Tomorrow is the 28th anniversary of the fall of the Berlin wall.* While different designs for border walls are currently under evaluation in the US, I like to think about this particular wall coming down, and what it meant for Berlin, for Germany, and for the larger world.
When I was growing up we had a German neighbor named Mrs. Schneider. My mom remembers her describing the way that she and her children escaped, swimming toward safety, with bullets landing around them in the water. I have a memory of someone telling me about a German clinging to the undercarriage of a car that was making its way through a checkpoint.
There are, no doubt, countless stories of people facing grave danger to escape repression. These stories remind me of what many people face today as they find it impossible to stay in their own countries, and must walk into the unknown to try to reach someplace where their families can be safe.
Today and tomorrow in Berlin there is an international conference taking place, put on by the Falling Walls Foundation. Speakers come from around the world to talk about their research and their hopes for a brighter future. Among this year’s speakers are people talking about antibiotic resistance, poverty economics, climate change, robot-human interaction, global food security, refugees, the neuroscience of sleep, corruption, chemical pathology, and more.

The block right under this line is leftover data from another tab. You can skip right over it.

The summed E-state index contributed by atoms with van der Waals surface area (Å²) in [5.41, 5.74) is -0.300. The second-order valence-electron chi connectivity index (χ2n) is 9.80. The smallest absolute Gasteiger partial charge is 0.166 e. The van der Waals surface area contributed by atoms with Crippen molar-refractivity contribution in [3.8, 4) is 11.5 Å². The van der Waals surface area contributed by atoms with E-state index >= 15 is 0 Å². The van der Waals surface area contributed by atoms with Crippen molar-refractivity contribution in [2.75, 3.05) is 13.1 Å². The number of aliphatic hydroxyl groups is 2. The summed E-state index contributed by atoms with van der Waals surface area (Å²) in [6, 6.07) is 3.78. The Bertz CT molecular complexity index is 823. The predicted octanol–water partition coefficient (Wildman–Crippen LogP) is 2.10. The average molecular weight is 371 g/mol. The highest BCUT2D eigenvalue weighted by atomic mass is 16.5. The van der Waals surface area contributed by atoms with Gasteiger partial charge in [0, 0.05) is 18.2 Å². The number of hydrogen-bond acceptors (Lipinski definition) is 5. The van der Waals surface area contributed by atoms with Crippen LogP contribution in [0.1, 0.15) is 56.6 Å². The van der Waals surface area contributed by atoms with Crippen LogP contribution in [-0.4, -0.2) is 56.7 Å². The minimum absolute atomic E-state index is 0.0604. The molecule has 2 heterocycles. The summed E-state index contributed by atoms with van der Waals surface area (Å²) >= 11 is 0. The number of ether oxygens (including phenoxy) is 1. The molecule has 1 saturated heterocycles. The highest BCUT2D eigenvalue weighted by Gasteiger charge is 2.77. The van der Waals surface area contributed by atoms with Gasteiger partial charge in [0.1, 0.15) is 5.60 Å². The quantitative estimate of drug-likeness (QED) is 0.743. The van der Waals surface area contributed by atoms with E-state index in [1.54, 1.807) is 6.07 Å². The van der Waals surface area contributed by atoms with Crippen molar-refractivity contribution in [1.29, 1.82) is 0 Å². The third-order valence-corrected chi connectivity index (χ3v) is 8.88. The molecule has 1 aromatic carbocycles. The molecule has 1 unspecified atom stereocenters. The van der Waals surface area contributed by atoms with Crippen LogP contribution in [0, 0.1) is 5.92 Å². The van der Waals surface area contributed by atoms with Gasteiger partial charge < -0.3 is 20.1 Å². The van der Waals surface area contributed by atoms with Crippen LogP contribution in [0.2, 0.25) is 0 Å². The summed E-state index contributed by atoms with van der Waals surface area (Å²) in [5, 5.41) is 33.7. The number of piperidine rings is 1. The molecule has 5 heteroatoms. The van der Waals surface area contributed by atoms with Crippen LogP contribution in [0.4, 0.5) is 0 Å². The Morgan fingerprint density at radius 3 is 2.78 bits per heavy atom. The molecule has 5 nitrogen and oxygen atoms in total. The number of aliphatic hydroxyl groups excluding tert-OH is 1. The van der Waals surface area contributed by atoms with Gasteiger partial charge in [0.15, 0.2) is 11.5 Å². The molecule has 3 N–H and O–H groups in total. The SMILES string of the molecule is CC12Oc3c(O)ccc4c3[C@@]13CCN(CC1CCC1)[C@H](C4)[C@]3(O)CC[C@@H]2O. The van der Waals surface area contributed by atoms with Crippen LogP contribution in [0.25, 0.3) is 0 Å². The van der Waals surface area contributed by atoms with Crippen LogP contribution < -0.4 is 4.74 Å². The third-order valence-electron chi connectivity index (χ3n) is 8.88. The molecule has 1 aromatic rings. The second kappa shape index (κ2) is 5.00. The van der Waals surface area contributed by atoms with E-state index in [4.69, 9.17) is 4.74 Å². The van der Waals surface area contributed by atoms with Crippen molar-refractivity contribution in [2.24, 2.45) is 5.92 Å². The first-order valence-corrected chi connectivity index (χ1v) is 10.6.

The tagline of the Falling Walls Foundation is, “Which are the Next Walls to Fall?” I won’t be at the conference, and I’m unlikely to get much detail on any of the presentations. But I can be thinking about the walls I’m confronted with, and what I might do to contribute to their coming down.
If you’re interested in the context that surrounded the building of the Berlin Wall, here’s a 12-minute Crash Course World History video that talks about the cold war. We watched a lot of these videos when Ninja and I were home schooling in Spain. It’s plenty quirky, but conveys a lot of information in a short time.
Which are the next walls you want to see fall?
*Nov. 9, 1989 marked the end of the wall’s role in keeping East and West Berlin separate, but the wall itself was dismantled between 1990 and 1992.
[Images: ramanmalash, tamaska and abookishworm at imgur.com, El Guapo]